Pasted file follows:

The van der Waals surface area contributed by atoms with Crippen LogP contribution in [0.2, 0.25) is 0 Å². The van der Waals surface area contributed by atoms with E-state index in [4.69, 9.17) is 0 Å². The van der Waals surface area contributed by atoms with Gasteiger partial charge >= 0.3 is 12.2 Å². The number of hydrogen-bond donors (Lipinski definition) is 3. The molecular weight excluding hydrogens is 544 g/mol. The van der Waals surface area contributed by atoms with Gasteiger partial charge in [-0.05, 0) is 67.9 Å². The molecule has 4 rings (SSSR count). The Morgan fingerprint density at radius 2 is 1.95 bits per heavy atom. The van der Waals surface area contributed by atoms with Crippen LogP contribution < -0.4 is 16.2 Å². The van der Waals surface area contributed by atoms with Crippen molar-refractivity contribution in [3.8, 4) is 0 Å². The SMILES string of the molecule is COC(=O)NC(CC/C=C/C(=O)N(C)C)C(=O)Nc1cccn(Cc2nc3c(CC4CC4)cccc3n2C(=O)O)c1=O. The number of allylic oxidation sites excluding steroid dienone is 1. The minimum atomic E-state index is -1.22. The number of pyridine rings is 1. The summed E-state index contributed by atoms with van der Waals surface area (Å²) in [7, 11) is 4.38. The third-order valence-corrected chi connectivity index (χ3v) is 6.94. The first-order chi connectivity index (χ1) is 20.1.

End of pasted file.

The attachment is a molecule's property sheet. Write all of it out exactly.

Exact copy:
The van der Waals surface area contributed by atoms with Crippen LogP contribution in [0.2, 0.25) is 0 Å². The van der Waals surface area contributed by atoms with E-state index in [4.69, 9.17) is 0 Å². The van der Waals surface area contributed by atoms with Gasteiger partial charge >= 0.3 is 12.2 Å². The number of hydrogen-bond donors (Lipinski definition) is 3. The molecular weight excluding hydrogens is 544 g/mol. The van der Waals surface area contributed by atoms with Gasteiger partial charge in [-0.05, 0) is 67.9 Å². The molecule has 4 rings (SSSR count). The Morgan fingerprint density at radius 2 is 1.95 bits per heavy atom. The van der Waals surface area contributed by atoms with Crippen LogP contribution < -0.4 is 16.2 Å². The van der Waals surface area contributed by atoms with Crippen molar-refractivity contribution in [3.8, 4) is 0 Å². The SMILES string of the molecule is COC(=O)NC(CC/C=C/C(=O)N(C)C)C(=O)Nc1cccn(Cc2nc3c(CC4CC4)cccc3n2C(=O)O)c1=O. The number of allylic oxidation sites excluding steroid dienone is 1. The minimum atomic E-state index is -1.22. The number of pyridine rings is 1. The summed E-state index contributed by atoms with van der Waals surface area (Å²) in [7, 11) is 4.38. The third-order valence-corrected chi connectivity index (χ3v) is 6.94. The first-order chi connectivity index (χ1) is 20.1.